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It has now been more than five months since the outbreak of the coronavirus crisis, which engulfed all our cities and towns and put most of their economic and social activity on hold.
Now that the UK seems to have passed its peak, the conversation is mostly focussed on the economic recovery. But it must be informed by an important reminder: that not all urban areas up and down the country are at the same stage of their fight against the virus.
The recent update of the Covid-19 case tracker looks at the development of weekly cases up until mid-July. It shows a large local variation in the virus transmission (see Figure 1).
Figure 1: Confirmed cases in the w/c 13th of July
Source: PHE, 2020.
While Leicester has received much of the attention recently, Blackburn is now the city with the highest number of weekly confirmed cases. With about 83 cases per 100,000 population, the city experienced a 66 per cent increase in the number of confirmed Covid-19 cases in just a week.
Meanwhile the lockdown in Leicester seems to have brought cases down. Compared to the first week of July, cases in Leicester fell from 97 to 56 per 100,000 population. Although the numbers are still worryingly high (Leicester now ranks second out of all English cities), cases are moving in the right direction at least.
With the exceptions of a few other cities in the Midlands, the highest number of weekly cases can be found in the North West and parts of Yorkshire and the Humber. Conversely, urban areas in the North East and most cities in the south of the country (coastal in particular) have experienced a very limited recent spread of the virus.
Another lesson from these updated figures is not necessarily visible on the map above: a gap is now widening between cities, which can be categorised into four different groups.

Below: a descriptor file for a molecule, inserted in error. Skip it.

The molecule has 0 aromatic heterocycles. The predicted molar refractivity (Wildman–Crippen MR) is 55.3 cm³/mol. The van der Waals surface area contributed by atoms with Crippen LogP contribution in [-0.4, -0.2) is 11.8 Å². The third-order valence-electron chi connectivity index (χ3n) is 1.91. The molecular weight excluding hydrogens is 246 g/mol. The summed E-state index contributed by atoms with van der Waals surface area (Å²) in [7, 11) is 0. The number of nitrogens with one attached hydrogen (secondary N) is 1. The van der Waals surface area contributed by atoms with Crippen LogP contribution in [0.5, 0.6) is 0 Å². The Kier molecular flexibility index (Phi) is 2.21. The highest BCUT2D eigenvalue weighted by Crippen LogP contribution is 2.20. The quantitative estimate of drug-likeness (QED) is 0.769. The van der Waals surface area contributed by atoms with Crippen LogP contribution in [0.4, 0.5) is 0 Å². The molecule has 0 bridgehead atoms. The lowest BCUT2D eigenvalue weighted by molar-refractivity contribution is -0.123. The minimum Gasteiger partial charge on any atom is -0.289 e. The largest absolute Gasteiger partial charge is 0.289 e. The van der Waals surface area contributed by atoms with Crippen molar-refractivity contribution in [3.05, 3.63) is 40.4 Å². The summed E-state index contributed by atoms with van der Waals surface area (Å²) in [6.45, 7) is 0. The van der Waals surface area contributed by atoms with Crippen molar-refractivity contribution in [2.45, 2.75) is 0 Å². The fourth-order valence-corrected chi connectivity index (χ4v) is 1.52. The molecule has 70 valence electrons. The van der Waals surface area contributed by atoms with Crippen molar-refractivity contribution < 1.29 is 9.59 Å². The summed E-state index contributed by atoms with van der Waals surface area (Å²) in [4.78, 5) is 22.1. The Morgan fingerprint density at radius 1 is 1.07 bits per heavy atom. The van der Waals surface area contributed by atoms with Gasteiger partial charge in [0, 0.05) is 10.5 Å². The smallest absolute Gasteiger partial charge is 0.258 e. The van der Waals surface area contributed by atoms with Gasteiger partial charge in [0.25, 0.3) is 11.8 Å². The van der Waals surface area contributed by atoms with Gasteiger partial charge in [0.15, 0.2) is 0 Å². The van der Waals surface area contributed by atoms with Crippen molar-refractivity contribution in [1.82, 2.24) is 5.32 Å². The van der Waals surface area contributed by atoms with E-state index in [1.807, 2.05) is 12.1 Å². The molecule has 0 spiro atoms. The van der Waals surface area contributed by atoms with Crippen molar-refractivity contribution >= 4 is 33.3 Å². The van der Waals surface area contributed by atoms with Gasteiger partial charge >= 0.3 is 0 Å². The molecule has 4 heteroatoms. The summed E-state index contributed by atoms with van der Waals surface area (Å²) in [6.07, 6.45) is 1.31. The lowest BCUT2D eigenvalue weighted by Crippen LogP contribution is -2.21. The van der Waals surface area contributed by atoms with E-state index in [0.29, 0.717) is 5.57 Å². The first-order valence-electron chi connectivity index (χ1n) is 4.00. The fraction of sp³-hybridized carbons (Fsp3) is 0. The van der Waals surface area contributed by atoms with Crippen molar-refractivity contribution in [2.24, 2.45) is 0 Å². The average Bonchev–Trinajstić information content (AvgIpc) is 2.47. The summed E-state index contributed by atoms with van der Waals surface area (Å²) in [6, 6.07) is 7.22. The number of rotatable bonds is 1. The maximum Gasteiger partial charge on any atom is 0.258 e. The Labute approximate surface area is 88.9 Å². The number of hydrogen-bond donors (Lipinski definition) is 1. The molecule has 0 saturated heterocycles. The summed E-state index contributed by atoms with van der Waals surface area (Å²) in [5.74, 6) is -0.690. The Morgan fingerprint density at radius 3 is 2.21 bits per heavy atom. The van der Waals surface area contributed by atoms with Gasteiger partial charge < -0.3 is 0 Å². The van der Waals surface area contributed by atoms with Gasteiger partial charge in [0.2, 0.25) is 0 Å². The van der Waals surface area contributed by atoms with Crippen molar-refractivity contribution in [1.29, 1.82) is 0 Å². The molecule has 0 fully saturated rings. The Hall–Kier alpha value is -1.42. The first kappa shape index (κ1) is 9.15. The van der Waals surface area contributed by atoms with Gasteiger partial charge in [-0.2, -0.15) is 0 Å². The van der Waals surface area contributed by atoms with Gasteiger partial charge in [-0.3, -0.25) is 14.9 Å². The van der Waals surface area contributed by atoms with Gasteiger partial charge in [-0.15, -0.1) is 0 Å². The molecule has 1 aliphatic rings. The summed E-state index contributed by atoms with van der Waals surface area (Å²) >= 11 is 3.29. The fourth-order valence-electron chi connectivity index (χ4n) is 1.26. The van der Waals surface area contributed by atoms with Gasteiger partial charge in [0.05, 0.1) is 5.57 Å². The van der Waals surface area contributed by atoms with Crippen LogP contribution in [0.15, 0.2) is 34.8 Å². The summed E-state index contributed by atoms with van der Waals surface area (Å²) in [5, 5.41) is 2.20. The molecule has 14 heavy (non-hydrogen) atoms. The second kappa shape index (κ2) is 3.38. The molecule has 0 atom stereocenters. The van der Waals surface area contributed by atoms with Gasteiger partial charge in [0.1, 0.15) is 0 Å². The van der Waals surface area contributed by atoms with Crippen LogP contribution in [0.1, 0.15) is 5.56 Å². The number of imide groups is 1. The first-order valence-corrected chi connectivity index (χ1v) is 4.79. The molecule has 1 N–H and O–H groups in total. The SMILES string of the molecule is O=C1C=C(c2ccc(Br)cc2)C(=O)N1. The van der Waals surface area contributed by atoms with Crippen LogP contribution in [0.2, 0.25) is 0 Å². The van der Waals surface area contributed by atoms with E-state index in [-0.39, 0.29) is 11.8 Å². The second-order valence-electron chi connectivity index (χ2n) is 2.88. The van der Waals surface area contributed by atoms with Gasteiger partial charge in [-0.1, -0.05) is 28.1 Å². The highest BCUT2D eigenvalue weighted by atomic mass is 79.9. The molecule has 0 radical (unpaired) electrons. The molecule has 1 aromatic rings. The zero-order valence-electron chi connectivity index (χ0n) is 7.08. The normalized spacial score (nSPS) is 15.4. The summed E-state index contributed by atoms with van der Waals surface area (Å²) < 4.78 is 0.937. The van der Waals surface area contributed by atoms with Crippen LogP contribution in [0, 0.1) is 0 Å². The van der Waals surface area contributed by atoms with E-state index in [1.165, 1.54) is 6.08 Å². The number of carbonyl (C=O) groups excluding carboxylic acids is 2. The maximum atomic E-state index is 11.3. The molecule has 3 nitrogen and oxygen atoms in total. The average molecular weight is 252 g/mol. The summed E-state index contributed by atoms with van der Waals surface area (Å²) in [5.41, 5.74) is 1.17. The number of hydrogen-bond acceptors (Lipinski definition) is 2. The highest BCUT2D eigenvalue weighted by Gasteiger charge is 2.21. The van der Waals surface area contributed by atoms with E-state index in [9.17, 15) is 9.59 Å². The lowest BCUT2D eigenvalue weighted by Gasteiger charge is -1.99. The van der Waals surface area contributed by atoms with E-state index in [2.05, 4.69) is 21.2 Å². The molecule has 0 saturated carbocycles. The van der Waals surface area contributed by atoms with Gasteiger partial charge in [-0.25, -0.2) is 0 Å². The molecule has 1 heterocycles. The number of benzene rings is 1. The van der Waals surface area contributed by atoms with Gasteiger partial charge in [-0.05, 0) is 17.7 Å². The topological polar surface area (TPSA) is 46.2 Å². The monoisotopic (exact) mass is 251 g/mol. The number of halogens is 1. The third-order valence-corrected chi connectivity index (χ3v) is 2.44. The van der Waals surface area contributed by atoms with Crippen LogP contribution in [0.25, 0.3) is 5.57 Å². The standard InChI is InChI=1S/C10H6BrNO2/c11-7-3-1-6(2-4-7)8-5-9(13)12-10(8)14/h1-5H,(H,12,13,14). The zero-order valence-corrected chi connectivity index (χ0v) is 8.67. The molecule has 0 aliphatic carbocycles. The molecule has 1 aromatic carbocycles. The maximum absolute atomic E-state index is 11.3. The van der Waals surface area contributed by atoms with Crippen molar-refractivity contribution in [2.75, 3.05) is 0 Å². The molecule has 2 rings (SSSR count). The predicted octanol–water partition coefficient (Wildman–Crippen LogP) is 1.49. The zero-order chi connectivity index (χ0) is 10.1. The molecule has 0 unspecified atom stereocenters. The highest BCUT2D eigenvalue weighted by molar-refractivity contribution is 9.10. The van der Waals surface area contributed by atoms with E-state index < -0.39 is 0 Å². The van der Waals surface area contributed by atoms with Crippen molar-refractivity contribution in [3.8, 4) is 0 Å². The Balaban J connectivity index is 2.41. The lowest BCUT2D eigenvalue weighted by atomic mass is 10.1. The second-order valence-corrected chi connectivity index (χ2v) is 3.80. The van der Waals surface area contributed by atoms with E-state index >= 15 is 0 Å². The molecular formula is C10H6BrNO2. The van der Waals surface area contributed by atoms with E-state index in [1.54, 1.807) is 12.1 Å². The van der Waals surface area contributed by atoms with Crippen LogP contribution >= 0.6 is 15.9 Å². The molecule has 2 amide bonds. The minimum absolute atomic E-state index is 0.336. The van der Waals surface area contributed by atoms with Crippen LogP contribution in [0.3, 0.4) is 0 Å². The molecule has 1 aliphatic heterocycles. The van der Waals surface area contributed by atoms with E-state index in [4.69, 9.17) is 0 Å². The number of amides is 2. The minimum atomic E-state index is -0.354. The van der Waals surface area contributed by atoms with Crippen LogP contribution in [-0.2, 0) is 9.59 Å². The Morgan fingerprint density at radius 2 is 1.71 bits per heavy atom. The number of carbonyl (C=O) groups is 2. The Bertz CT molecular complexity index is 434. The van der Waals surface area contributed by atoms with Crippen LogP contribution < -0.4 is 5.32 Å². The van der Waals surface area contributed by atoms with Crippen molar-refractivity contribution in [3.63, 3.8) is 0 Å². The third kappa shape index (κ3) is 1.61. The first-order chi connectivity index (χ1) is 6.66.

First, in a number of urban areas, daily cases are still developing at a relatively high rate, and numbers are still quite high. That is the case of Bradford and Northampton, which had 44 and 26 cases per pop mid-July and rank 3rd and 6th out of all English cities respectively.
In a second group of cities, which comprises places like Crawley, Coventry and Hull, numbers are not as high, but the trajectory is still upward because these places are experiencing a bounce-back (as seen by the shape of the curve here) from a relatively low point earlier in July.
The third category groups cities which are experiencing a sharp, visible drop in the number of weekly cases. That is the case of Leicester, as mentioned above, but also Stoke (73 per cent drop in two weeks) Doncaster (70 per cent) and Derby (50 per cent).
Finally, in the fourth group of cities, cases per population are plateauing at a relatively low level (below 5 per 100,000 population). London, Cambridge, Gloucester or York are among them.
Officials in Blackburn have already argued that they were doing everything they had in their power to avoid enforcing a local lockdown enforcement, despite introducing stricter measures in public spaces.
The Government’s strategy for containing Covid is now very much on acting on local flare ups. So cities in the first and second group in particular will no doubt be monitored closely in the coming weeks.
Evidence from other countries shows that, for now at least, a very strict scrutiny of the virus spread and the identification of local hotspots followed by mass testing has allowed authorities to keep the virus more or less under control. There is- understandably- less appetite for local lockdowns, given their potential harmful effect on local economies, but recent examples from Spain, Germany and France have shown that the option can’t be excluded.
But any further local lockdowns should be dovetailed with extra support for workers and businesses. This support was not offered in Leicester. But as Covid support packages begin to unwind, the Government should bring in help such as extending the Job Retention Scheme or pushing the introduction of the Eat-Out-To-Help-Out discounts to later in the year to any other area that goes back into lockdown.
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